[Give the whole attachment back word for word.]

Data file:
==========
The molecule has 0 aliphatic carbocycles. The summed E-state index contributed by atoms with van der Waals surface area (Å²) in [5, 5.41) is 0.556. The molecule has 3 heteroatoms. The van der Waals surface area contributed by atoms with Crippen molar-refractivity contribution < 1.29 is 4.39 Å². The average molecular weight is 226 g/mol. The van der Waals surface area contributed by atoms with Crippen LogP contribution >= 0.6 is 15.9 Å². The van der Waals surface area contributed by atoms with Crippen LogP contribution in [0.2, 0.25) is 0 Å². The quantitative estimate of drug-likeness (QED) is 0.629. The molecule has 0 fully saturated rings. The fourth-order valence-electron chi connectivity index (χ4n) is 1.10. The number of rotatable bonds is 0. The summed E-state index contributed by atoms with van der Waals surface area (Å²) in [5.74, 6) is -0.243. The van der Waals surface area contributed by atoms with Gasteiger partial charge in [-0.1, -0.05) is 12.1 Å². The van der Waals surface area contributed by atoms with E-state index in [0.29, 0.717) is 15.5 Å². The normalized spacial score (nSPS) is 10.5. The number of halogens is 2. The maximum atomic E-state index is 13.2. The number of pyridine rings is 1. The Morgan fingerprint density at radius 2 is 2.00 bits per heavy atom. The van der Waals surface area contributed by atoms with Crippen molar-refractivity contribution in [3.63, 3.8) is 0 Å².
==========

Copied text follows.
The molecule has 0 aliphatic carbocycles. The summed E-state index contributed by atoms with van der Waals surface area (Å²) in [5, 5.41) is 0.556. The molecule has 3 heteroatoms. The van der Waals surface area contributed by atoms with Crippen molar-refractivity contribution < 1.29 is 4.39 Å². The average molecular weight is 226 g/mol. The van der Waals surface area contributed by atoms with Crippen LogP contribution >= 0.6 is 15.9 Å². The van der Waals surface area contributed by atoms with Crippen LogP contribution in [0.2, 0.25) is 0 Å². The quantitative estimate of drug-likeness (QED) is 0.629. The molecule has 0 fully saturated rings. The fourth-order valence-electron chi connectivity index (χ4n) is 1.10. The number of rotatable bonds is 0. The summed E-state index contributed by atoms with van der Waals surface area (Å²) in [5.74, 6) is -0.243. The van der Waals surface area contributed by atoms with Gasteiger partial charge in [-0.1, -0.05) is 12.1 Å². The van der Waals surface area contributed by atoms with E-state index in [0.29, 0.717) is 15.5 Å². The normalized spacial score (nSPS) is 10.5. The number of halogens is 2. The maximum atomic E-state index is 13.2. The number of pyridine rings is 1. The Morgan fingerprint density at radius 2 is 2.00 bits per heavy atom. The van der Waals surface area contributed by atoms with Crippen molar-refractivity contribution in [3.63, 3.8) is 0 Å².